Under the comfort of a big tree and a summer breeze, jazz group Ginetta’s Vendetta perform for an intimate crowd at the Amalgamated Train Park seeking only one thing: audience enjoyment.
Rows of chairs — a mix of those provided by the makeshift concert space along with some brought by listeners themselves — filled the center of the park, as others sat along benches to catch a glimpse of the action. The audience swayed back and forth to the relaxing jazz while the band’s saxophonist, bassist, and drummer all mirrored the same calm, cool, and collected attitude.
The July 18 concert was the first of seven free summer concerts in the northwest Bronx this summer arranged by Assemblyman Jeffrey Dinowitz and the Bronx Council on the Arts. And with six more concerts to go, this collaboration is far from over.
Planning the event is a team effort. Early on in the year, Dinowitz’s office reaches out to the council to start work on the concert series by first figuring out how to reconnect with groups they’ve worked with in the past, creating new relationships with artists they pick, and figuring out what kinds of music will be a good fit for each venue secured.
“Music is so segmented,” Dinowitz said, “but I think it’s important for people to be exposed to a variety of music.”
The arts council is based in Morris Park, but the concert series lets the organization reach out to neighboring communities like the northwest Bronx, said Charlie Vazquez, the new deputy director of the Bronx Council on the Arts.
“This is the perfect way for us to meet people during the better weather months of the year in a live family-friendly setting,” Vazquez said.
But concerts like this cost money. That’s where Dinowitz comes in, securing the arts council a $25,000 grant that lets these musical performances take place free of charge for its audience.
“I think it’s important to have wholesome, enjoyable events in our neighborhood for anybody and everybody to enjoy them,” Dinowitz said.
Vazquez grew up in the Bronx, a borough he said shows interest in the arts, but where it’s not necessarily as widely discussed.
“Even though we don’t have as many arts and culture venues as other parts of the city, it doesn’t mean that there’s a lack of interest,” he said. “The perception is that there’s not a lot of arts and culture happenings or events happening in the Bronx, but sometimes there are, and people don’t hear about them.”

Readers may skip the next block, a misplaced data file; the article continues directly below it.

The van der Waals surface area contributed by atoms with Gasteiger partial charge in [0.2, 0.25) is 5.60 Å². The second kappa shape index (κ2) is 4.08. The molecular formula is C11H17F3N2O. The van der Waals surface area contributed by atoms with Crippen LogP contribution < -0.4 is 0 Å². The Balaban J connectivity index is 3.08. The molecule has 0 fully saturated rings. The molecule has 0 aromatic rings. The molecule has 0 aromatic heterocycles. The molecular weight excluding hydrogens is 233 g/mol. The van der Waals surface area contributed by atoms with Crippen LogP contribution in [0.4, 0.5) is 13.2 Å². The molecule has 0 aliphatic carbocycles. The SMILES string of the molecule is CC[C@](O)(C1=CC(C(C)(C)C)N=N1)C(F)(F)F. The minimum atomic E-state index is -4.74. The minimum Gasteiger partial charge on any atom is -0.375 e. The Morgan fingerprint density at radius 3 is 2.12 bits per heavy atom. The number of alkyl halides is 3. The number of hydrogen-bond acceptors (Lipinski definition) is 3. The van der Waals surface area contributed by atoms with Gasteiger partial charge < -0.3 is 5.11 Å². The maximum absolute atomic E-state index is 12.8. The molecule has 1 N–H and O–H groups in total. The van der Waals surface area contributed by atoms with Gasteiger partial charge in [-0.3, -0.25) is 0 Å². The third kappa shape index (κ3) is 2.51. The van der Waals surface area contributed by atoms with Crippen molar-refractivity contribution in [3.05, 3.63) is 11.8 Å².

According to a new study from the city’s cultural affairs department, that lack of knowledge is rampant. The organization spoke to 200,000 residents about the current state of cultural affairs and how to improve it. According to one of their surveys, 75 percent of New Yorkers said they would participate in more cultural activities if they were advertised better.
One of their first strategic plans over the next year is to increase support for lower income communities. The Bronx Council on the Arts, Vazquez said, will work with the government to bring more to places like the northwest Bronx over the next year.
“Hopefully next summer, we can do two different concert series, or we’ll have funding to have more concerts,” Vazquez said. “It’s not going unnoticed by the city government.”
In the meantime, Vazquez is looking forward to attending the rest of the concert series this summer.
“I think that in this day and age, especially when there’s so much digital isolation, to do stuff out of doors where people can convene and talk is still really important,” he said.
And Dinowitz, another born and raised Bronxite, encourages people from all neighborhoods to stop by any upcoming concerts because of its convenience and celebration of the Bronx.
“My attitude is if I don’t have to leave the Bronx, I don’t,” the Assemblyman said. “I like to stick to the Bronx, and there are just so many great things to do right here in our neighborhoods in the Bronx. And this is just a small part of it.”